Most disturbingly of all, perhaps, was the increasing involvement of Chechen women in the Chechen resistance movement. Not because I believe that women fighting is any more disturbing than men fighting, but because many of the women were brought into the movement against their will. Murphy recounts several instances of teenage girls being kidnapped, or even sold by their families, and then forced or brainwashed into becoming suicide bombers, sometimes after they had been raped by their own men in order to make them desperate enough to kill themselves. Other women, including a number of the women who participated in the siege at the Dubrovka theater, had been set up with arranged marriages to male fighters, who then considered them their chattel and required them to cook, clean, and when the occasion called for it, fight and die for the Chechen resistance. There were also women who did volunteer to become suicide bombers or snipers, either for money or out of religious and patriotic conviction; many of them ended up dead too, sometimes as the result of grotesque sexual torture at the hands of their Russian interrogators.

Nonetheless, these wars, just as WWI and WWII did for Western women, did give many Chechen women a certain amount of empowerment. With the men absent, many women took on more control at home and become financially and emotionally independent. Other women–perhaps the most powerful–gained influence, paradoxically, through their devotion to Wahhabism, and rose high in the ranks of the Chechen resistance movement. In either case, Chechen women, like their sisters the world over, proved themselves to be more than capable as heads of household, business managers, and fierce guerrilla fighters.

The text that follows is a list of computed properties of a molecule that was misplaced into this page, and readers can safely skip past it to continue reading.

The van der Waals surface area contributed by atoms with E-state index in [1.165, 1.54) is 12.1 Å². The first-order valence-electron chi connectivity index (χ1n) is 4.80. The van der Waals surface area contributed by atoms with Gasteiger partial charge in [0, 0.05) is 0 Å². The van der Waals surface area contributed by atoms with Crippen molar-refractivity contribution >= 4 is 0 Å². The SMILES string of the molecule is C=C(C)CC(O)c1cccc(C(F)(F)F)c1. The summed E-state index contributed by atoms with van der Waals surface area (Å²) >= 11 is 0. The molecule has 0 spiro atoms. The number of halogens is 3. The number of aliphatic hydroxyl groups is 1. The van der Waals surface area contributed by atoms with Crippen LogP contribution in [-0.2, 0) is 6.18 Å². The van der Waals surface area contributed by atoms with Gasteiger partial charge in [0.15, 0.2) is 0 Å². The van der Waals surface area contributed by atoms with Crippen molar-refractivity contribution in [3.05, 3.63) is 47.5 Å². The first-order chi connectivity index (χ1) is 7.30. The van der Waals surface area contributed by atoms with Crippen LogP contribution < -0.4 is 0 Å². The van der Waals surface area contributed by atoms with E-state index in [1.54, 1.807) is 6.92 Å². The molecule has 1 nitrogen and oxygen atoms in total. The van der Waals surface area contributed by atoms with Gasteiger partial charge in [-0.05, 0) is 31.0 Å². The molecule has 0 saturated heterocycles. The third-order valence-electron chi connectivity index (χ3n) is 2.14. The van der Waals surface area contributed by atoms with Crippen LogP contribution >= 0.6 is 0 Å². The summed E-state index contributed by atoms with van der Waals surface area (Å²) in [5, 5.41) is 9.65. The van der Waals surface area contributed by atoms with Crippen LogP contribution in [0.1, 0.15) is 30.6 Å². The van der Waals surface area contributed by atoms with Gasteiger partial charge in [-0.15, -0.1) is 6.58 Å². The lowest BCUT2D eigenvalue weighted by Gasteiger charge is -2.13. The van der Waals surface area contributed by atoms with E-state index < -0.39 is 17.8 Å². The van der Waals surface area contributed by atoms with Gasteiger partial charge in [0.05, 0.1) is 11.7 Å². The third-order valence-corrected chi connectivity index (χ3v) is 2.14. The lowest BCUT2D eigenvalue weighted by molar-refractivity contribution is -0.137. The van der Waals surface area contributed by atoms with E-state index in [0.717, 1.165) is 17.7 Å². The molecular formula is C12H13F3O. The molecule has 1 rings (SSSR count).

Unfortunately, the results for women have not been altogether good. Even the most influential of the female fighters on the Chechen side were still subordinate to their male leaders, and many of the women–young girls, really–were nothing more than sacrificial pawns. This is particularly unfortunate given that it is hard not to wonder if, had women had more direct decision-making power, some of the worst excesses could have been avoided. Almost half the hostage takers at Dubrovka were female; eye witness accounts say that many of them did not want to die themselves, nor did they want to kill their hostages, and they tried to reassure the hostages and make their situation easier by giving them water, bathroom breaks, and so on. And in the end, the women did not set off their suicide bombs, possibly because they couldn’t, but also possibly because they didn’t want to. Later, at Beslan, the two women known to have participated in the hostage taking there died early on as the result of an argument with their commander over killing children: the women were staunchly against it. Although I doubt that having more women in charge would have prevented the wars or the terrorist incidents entirely, one can’t help but wonder if they would have been less likely to deliberately kill children. As for the Russian side, having all-male units perform the cleansing operations and interrogations was a recipe for disaster on multiple levels.

Be that as it may, the wars are over now, and Chechen society is starting to rebuild. Murphy describes the anti-war movements run by Chechen women, and their attempts to be involved in the rebuilding of their nation. Unfortunately, now as earlier, they are caught in a double bind: Ramzan Kadyrov’s regime has instituted a number of oppressive and exploitative measures, including mandatory headscarf wearing and official proclamations that women are their husbands’ property and must be meek and obedient. Chechen men, devastated by the war and angry and unnerved by the changing gender roles it brought about, have by and large been happy enough to go along with this rising tide of misogynistic oppression. Women therefore have to choose between a show of loyalty to their Chechen traditions at a time when the nation is just starting to rebuild after a two-decade holocaust, and standing up for their own rights.

Murphy’s interviews paint a grim picture of Chechen women’s past and also their potential future, but give a necessary perspective on the experience of a nation whose influence on current events is all out of proportion to its geographical size. Certainly a must-read for anyone interesting in Chechen studies.

Buy links: Barnes and NobleAmazon